(pp. 162-180)

      In Bangkok my freedom was widely celebrated. All over the city – in restaurants, hotel lobbies, department stores, street markets – radio and television commercials announced my liberation. FREE! FREE! FREE! the adverts flashed and screamed. I had done it – I had made it past the point of no return. The world was my oyster now. The sky was the limit. And my persistent nausea was not just a case of delayed nerves: I was pregnant.

      There was a small problem of how we were going to live, for we had no money. Sterling had quit his job with a San Francisco...

  7. Part 2: Outside
    • 11 Man of La Mancha
      (pp. 183-199)

      In the first year of my father’s imprisonment, before we were allowed to write to him or hear from him, my greatest fear was that I would never see him again. My second greatest fear was that in jail – aptly named Insein Prison – he would slowly lose his mind. Even after his letters started coming – the anodyne, upbeat letters exhorting us to be of good cheer and assuring us of his well-being – I wondered how long it would take to turn him into a frothing lunatic behind bars.

      What a relief, then, to find him not just intact butrevitalised...

    • 12 Golden Parasol
      (pp. 200-217)

      With the resistance on course, Dad shuttled back and forth between camps and safe houses. But every now and then he would drop in unannounced at our house on Soi Bahai. At the sound of thesamlor(the three-wheeler taxi) putt-putting at our front gate while he climbed out with his carrier bags full of groceries, the twins and their older brother Gordon would rush out to greet Grandpa and relieve him of his edible treats.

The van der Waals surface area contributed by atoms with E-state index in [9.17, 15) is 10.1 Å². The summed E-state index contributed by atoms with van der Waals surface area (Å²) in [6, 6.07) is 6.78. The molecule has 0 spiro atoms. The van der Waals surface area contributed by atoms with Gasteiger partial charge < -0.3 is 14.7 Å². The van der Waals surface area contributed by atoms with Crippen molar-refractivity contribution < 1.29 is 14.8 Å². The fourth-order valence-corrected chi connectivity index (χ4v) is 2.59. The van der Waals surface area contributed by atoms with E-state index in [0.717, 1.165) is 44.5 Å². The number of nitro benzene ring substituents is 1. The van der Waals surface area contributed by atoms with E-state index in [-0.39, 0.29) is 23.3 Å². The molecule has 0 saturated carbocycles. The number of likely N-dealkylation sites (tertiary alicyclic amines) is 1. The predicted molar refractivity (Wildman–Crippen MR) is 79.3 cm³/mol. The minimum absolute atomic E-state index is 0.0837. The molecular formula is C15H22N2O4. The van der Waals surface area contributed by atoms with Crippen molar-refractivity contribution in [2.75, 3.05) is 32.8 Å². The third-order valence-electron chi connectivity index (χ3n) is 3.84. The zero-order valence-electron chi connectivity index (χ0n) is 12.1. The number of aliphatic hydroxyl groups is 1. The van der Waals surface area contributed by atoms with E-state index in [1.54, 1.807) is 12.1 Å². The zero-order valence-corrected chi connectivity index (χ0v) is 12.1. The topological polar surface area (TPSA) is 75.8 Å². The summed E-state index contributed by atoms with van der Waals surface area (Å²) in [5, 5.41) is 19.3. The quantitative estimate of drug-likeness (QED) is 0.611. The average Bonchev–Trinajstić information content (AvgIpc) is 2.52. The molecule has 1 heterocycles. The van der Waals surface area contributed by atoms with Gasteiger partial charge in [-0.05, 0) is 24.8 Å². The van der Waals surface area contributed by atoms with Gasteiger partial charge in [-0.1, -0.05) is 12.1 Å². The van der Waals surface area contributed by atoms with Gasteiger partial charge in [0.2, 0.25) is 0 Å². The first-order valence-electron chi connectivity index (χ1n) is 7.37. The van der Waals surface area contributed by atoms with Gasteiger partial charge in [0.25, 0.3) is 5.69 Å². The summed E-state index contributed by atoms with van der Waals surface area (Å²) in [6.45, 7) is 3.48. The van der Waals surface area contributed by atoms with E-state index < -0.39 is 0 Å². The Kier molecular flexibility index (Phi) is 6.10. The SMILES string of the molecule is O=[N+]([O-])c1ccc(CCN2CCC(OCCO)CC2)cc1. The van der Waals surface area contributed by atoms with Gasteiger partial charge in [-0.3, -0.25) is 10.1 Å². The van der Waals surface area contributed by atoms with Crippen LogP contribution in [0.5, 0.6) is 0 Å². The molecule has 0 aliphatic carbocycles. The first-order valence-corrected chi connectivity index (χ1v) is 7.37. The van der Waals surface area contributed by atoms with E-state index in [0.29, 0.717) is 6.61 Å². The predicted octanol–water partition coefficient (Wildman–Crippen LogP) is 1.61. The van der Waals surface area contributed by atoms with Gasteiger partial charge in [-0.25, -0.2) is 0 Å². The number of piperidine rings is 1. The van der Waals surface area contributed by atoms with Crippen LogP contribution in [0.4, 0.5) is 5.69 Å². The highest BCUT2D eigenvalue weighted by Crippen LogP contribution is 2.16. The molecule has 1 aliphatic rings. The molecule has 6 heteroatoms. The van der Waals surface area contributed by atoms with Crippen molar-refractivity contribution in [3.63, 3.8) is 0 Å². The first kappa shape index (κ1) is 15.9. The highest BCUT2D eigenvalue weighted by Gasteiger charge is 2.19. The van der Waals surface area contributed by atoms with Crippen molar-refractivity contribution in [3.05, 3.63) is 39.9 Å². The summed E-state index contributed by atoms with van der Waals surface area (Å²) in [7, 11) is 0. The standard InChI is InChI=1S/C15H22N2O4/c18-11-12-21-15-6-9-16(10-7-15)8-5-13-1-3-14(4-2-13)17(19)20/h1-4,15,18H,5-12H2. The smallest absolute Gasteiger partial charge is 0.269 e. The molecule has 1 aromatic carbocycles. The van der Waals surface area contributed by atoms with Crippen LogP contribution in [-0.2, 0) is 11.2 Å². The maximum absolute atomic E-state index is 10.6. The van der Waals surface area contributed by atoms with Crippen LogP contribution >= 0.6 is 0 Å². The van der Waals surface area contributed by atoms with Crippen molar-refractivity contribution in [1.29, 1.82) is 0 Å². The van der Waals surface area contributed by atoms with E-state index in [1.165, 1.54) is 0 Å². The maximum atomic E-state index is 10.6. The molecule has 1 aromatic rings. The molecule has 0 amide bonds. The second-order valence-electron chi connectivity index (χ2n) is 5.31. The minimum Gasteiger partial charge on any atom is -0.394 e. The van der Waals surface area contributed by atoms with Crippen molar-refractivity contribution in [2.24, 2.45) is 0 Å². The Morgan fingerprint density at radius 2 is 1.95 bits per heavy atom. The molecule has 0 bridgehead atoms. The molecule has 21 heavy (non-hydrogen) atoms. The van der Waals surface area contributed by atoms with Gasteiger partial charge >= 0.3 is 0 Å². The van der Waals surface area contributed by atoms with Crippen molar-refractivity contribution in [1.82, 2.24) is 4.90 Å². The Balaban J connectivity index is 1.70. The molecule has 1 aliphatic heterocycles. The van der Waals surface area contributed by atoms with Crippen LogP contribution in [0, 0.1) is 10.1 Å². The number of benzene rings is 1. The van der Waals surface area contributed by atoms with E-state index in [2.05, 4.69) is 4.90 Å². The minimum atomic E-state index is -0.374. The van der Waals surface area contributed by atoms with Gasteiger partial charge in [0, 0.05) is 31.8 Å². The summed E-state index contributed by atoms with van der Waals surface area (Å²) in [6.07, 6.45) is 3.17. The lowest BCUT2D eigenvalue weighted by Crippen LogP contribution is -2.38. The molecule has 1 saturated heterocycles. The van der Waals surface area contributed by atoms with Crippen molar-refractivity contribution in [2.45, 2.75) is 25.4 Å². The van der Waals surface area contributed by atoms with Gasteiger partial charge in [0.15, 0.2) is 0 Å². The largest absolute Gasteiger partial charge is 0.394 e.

My father had a soft spot for my stepson Gordon – not only because he reminded him of his namesake and grandfather, the ‘Burma Surgeon’...

    • 13 Alban
      (pp. 218-236)

      ‘Now that he is here, my troubles are over and I sleep better for it,’ Mum wrote of Dad’s homecoming. ‘He keeps himself busy writing, reading and mowing the lawn. So far so good, and I count my blessings . . .’

      Dad was putting up a good front, but his troubles were far from over. Within a week of his return, an avalanche of letters from Bangkok had rained down on Camp Hill, Pennsylvania, where Marlaine was now running the family homestead. The letters – from the second echelon of younger, more idealistic men he had left behind – were full...

    • 14 Nobody’s Nation
      (pp. 237-254)

      In the summer of 1975 my father came up with a startling proposition. I had just moved to Washington DC to take up a fellowship at the Carnegie Endowment and was visiting him in rural Pennsylvania, where he and Mum were living with Marlaine. ‘Tell you what I’m going to do,’ he said out of the blue. ‘I’m going to sell my daughter the Cadillac for a dollar.’

      ‘Me?’ I thought at first he might be referring to one of my sisters. But addressing people to their faces in the third person was not only a Burmese convention. It was...

  8. Part 3: Homing
    • 15 The Old Road
      (pp. 257-277)

      In the spring of 1989, I decided to go back to where it all began – to the ground, that is, of Dad’s resistance movement.

      Butwhy, my mother wanted to know, did I want to go. ‘Terrible things are happening in Burma,’ she said, as if I didn’t know. That was precisely why I wanted to go.

      The year before, a massive uprising that threatened to bring down the military regime had been brutally crushed. What started as a series of student protests in Rangoon – put down each time by riot police using excessive force – had escalated to mass demonstrations...

    • 16 Mum
      (pp. 278-296)

      ‘Is it possible,’ I asked Hubert, ‘that Dad could have been mistaken?’ ‘Dad? Mistaken?’ My brother’s smile was ironic.

      ‘I mean, do you think Dad was a fabulist?’ Hubert snorted. ‘Of course he was a fabulist.’ My brother’s view of the old man was more jaundiced, I knew, than my own. Still, I couldn’t believe that our father would be leading us on such a wild goose chase.

      It was the spring of 2000, a month after my Burma Road trip.

      Hubert and I were in London, footsore and perplexed after another afternoon of fruitless research – this time at the...

  9. A Note on Sources
    (pp. 297-298)
  10. Acknowledgments
    (pp. 299-300)
  11. Index
    (pp. 301-310)